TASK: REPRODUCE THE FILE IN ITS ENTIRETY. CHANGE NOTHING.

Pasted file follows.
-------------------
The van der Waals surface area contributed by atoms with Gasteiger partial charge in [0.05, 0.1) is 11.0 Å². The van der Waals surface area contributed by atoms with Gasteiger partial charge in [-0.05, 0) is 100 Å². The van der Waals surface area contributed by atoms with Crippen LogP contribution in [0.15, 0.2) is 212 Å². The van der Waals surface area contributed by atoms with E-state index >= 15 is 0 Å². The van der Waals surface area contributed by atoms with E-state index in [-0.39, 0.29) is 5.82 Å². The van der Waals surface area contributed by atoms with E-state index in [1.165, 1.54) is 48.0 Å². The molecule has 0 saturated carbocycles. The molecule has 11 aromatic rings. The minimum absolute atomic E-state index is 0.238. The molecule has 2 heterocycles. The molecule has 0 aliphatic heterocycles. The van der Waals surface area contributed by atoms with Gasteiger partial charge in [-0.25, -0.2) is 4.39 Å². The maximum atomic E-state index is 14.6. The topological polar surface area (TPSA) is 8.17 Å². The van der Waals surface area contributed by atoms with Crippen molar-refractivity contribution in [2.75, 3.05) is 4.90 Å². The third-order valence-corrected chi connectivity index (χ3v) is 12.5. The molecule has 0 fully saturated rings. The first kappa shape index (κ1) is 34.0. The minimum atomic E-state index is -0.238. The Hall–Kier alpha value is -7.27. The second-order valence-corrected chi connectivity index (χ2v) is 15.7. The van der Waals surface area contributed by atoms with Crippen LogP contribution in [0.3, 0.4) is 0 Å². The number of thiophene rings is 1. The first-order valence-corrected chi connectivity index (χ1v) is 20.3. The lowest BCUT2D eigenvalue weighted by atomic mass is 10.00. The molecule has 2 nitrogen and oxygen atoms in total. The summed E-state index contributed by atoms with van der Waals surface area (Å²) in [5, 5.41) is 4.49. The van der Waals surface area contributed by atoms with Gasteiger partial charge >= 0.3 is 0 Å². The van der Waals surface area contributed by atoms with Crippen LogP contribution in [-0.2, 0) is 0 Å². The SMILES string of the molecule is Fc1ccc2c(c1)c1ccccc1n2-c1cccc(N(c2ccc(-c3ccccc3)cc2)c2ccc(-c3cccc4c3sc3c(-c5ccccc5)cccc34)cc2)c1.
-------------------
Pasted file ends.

The van der Waals surface area contributed by atoms with Gasteiger partial charge in [0.05, 0.1) is 11.0 Å². The van der Waals surface area contributed by atoms with Gasteiger partial charge in [-0.05, 0) is 100 Å². The van der Waals surface area contributed by atoms with Crippen LogP contribution in [0.15, 0.2) is 212 Å². The van der Waals surface area contributed by atoms with E-state index >= 15 is 0 Å². The van der Waals surface area contributed by atoms with E-state index in [-0.39, 0.29) is 5.82 Å². The van der Waals surface area contributed by atoms with E-state index in [1.165, 1.54) is 48.0 Å². The molecule has 0 saturated carbocycles. The molecule has 11 aromatic rings. The minimum absolute atomic E-state index is 0.238. The molecule has 2 heterocycles. The molecule has 0 aliphatic heterocycles. The van der Waals surface area contributed by atoms with Gasteiger partial charge in [-0.25, -0.2) is 4.39 Å². The maximum atomic E-state index is 14.6. The topological polar surface area (TPSA) is 8.17 Å². The van der Waals surface area contributed by atoms with Crippen molar-refractivity contribution in [2.75, 3.05) is 4.90 Å². The third-order valence-corrected chi connectivity index (χ3v) is 12.5. The molecule has 0 fully saturated rings. The first kappa shape index (κ1) is 34.0. The minimum atomic E-state index is -0.238. The Hall–Kier alpha value is -7.27. The second-order valence-corrected chi connectivity index (χ2v) is 15.7. The van der Waals surface area contributed by atoms with Crippen LogP contribution in [0.3, 0.4) is 0 Å². The number of thiophene rings is 1. The first-order valence-corrected chi connectivity index (χ1v) is 20.3. The lowest BCUT2D eigenvalue weighted by atomic mass is 10.00. The molecule has 2 nitrogen and oxygen atoms in total. The summed E-state index contributed by atoms with van der Waals surface area (Å²) in [5, 5.41) is 4.49. The van der Waals surface area contributed by atoms with Gasteiger partial charge >= 0.3 is 0 Å². The van der Waals surface area contributed by atoms with Crippen LogP contribution in [-0.2, 0) is 0 Å². The SMILES string of the molecule is Fc1ccc2c(c1)c1ccccc1n2-c1cccc(N(c2ccc(-c3ccccc3)cc2)c2ccc(-c3cccc4c3sc3c(-c5ccccc5)cccc34)cc2)c1.